$12.6M: 1952 Mickey Mantle card

A 70-year-old baseball card became the first sports collectible to break 8 figures at auction last month. Previously purchased for $50K in 1991 — a then-record for a ‘52 Mantle card — this marked a 25,100% rise in value! Of course, value’s relative. Back in 1952, that same card came in a pack for a nickel. And it came with a stick of gum.

Some cold water on your high hopes before you go digging for that shoebox of musty Topps cards: condition is everything, and Mickey was in great shape for his age.

$208K: A Legendary LeBron James Moment

Even virtual memorabilia is shattering records. In 2021, the same NBA Top Shot NFTs that originally traded for a few bucks apiece shot up to a record $208K for a “Moment” of the King dunking over the Kings.

It’d turn out to be a high-water mark for the Top Shot market. Blame the #cryptocrash, sure. But whether you’re talking art, sports memorabilia, NFTs, or any other collectible, the same age-old truth applies: they may be worth whatever someone’s willing to pay for them, but that doesn’t mean the price’ll keep going up.


The Business of Nostalgia

Too soon, too soon.

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Whether you grew up decades ago, or just got out of diapers, marketers and meme-fluencers are ready to serve up and cash in on looking back.

Here’s how four generations are handling the nostalgia for their youth…

Gen Z

By late July, Minions: The Rise Of Gru had already grossed over $600M worldwide, making it the biggest animated film of the pandemic era. It also now holds the record for  biggest opening over the Independence Day holiday. This, for the sixth film in the franchise. 

How are these yellow goggle-wearing jellybeans still pulling in these kinds of numbers? One big reason: members of Gen Z are now old enough to feel nostalgia about their own childhoods. 

#GentleMinions, a viral TikTok trend, has seen hoards of young people hit the theatre dressed in suits. One teenager told the NYT “pure nostalgia” for the childhood fave led him and his friends to put on their Wall Street best for a screening.

“Anybody over the age of 25 was, like, really, really confused about what we were doing there.”

The youngest millennials are now just over 25 and, according to Gen Z, low-key ancient.  

New York Times | July 8, 2022


Meanwhile, millennials are on their own quasi-ironic animated nostalgia trip, selling out a touring Shrek-themed rave. Attendees show up in costumes inspired by the green ogre and cut a rug to embarrassing songs that they may or may not secretly enjoy. According to organizer, Ka5sh: “I feel like Shrek is the right amount of cringe, but also the right amount of nostalgia.”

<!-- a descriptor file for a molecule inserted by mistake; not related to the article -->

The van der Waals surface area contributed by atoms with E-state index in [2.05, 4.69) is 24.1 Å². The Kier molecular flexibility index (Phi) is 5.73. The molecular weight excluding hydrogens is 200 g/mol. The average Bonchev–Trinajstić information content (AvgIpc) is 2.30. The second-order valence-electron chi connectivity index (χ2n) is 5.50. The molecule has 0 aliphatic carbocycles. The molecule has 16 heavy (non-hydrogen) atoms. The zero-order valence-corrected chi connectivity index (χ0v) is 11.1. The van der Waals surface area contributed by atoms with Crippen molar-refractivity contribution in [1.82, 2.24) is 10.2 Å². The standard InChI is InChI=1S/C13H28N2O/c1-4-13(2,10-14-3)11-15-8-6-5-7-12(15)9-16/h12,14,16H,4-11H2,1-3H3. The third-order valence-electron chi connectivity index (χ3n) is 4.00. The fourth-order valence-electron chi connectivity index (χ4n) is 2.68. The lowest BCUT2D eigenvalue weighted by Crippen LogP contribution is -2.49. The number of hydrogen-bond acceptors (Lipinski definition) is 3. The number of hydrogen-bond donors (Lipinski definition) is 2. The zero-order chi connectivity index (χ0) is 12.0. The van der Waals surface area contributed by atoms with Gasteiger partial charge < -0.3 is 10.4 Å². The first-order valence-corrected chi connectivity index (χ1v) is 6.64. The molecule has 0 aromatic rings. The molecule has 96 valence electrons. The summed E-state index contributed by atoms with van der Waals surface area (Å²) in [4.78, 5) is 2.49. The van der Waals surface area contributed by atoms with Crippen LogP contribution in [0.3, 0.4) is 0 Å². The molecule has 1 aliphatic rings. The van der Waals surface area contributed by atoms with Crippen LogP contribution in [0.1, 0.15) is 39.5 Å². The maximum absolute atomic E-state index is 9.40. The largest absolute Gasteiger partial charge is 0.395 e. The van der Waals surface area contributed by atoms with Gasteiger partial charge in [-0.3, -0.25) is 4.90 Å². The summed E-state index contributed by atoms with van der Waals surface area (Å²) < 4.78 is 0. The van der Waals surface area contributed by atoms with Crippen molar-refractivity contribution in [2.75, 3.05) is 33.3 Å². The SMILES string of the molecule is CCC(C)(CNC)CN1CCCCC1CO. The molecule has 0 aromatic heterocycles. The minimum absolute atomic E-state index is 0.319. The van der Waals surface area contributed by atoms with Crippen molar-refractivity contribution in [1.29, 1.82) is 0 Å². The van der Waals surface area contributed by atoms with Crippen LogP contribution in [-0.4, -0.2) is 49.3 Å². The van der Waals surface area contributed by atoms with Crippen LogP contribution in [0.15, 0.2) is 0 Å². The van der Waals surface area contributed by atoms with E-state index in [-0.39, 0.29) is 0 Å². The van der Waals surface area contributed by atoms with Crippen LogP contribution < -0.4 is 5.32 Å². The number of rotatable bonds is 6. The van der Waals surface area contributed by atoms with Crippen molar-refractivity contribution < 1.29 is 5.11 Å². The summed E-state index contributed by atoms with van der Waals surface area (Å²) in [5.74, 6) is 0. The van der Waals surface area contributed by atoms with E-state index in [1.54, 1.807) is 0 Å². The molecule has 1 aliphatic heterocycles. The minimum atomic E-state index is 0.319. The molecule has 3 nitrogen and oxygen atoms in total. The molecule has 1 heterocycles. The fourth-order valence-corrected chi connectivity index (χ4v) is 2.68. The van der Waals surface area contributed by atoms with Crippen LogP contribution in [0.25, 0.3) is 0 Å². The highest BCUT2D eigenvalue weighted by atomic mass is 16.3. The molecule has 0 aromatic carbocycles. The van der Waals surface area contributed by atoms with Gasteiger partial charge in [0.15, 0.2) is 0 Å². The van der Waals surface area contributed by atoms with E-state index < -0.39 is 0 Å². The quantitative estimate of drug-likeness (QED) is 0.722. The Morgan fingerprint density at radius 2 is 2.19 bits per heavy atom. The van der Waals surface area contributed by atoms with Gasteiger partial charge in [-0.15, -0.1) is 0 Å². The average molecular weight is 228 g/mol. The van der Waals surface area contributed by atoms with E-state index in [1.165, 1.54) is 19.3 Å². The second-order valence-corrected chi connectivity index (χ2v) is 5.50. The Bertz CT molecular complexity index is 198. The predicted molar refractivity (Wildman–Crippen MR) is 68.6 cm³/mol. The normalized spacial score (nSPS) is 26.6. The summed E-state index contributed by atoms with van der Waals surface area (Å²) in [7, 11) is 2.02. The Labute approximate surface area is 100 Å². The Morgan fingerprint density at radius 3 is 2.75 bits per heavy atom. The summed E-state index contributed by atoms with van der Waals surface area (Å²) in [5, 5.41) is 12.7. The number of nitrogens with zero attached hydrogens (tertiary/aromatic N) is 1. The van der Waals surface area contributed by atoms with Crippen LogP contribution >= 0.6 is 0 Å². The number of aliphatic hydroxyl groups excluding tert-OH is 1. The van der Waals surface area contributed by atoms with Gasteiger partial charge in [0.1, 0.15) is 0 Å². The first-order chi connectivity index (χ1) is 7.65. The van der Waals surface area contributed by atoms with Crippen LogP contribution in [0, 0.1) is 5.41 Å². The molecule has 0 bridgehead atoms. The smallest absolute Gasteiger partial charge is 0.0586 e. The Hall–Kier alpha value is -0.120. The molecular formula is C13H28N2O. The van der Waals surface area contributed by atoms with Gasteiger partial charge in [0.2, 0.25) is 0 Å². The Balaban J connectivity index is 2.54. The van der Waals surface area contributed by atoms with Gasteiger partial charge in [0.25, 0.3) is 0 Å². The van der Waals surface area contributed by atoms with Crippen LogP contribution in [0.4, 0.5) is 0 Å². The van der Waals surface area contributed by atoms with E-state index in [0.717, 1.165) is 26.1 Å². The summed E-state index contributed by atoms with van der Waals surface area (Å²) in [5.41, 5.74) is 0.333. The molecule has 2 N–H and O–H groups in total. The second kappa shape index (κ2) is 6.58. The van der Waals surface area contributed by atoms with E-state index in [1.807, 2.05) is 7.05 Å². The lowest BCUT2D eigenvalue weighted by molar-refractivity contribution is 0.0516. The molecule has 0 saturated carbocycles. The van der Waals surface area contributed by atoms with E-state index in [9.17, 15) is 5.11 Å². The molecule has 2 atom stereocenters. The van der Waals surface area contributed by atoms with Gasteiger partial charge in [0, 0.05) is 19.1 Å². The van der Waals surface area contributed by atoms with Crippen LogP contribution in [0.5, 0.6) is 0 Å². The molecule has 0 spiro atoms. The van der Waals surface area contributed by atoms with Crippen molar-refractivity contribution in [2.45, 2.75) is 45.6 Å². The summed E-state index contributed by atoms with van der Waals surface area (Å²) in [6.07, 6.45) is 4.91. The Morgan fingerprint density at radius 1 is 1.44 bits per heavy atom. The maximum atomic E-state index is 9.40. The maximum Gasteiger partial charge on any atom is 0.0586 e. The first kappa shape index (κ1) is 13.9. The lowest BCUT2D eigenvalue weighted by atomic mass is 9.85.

We buy that equation.

So what’s the secret to figuring out which pop-culture relics are worth resuscitating? It might come down to meme magic: after a recent party in Brooklyn, Ka5sh (the 5 is silent, by the way) told media that, like SpongeBob SquarePants , Shrek “continued to age well online.”

Narcity | March 23, 2022

Gen X

Making up only about 15% of the population, the “Forgotten Generation” has spent life being overlooked, but this may be about to change. Now, in their early 40s to mid-50s, the cohort sandwiched between the boomer and millennial behemoths has managed to save over $13 trillion, becoming the wealthiest generation per capita in the process. 

So much for the slacker cliches.

And, no surprise, marketers have clocked this accumulation of cash. “Those who mine the ’80s and ’90s to smartly sell products can reap the benefits,” says Adweek. “Think bringing back Crystal Pepsi, reuniting Wayne and Garth for Uber Eats and referencing Ferris Bueller’s Day Off for LiftMaster.” 

In October, an exhibition called “Growing Up X” will open at the Illinois State Museum, reports USA Today, all about (and presumably for) “the last generation to have had an analog childhood.”

Xers may be more resistant to pandering — Douglas Coupland’s classic novel Generation X said it best with a chapter titled, “I Am Not a Target Market” — but if they don’t bite on a shameless ’90s revival, Gen Z‘s got it covered. 

Adweek | May 24, 2022


Finally, unlike Xers, baby boomers are used to being fawned over. “By the mid-’60s, nearly half the U.S. population was under 25,” says MarketWatch, and advertisers desperately vied for their attention. That’s why boomers vividly recall brands and media from their youth, feeling an affection for their past, which can border on obsessive.

They’re the generation with the largest buying power, and industries catering to boomer nostalgia are so numerous it’s hard to single one out. But we’ll try, with music. 

Queen’s 1981 Greatest Hits just passed seven million copies sold in the U.K., where it’s spent over 1,000 weeks on the charts. In 2021, the Rolling Stones staged the year’s highest-grossing tour. 

One music critic argues it’s proof that older music is simply better. But, new research suggests boomers are the only generation that prefers music from before the before the ’90s, writes Quartz. 

So, is the business of nostalgia moving on from the 20th century? Maybe.

Turns out boomers love Minions too.

Quartz | July 20, 2022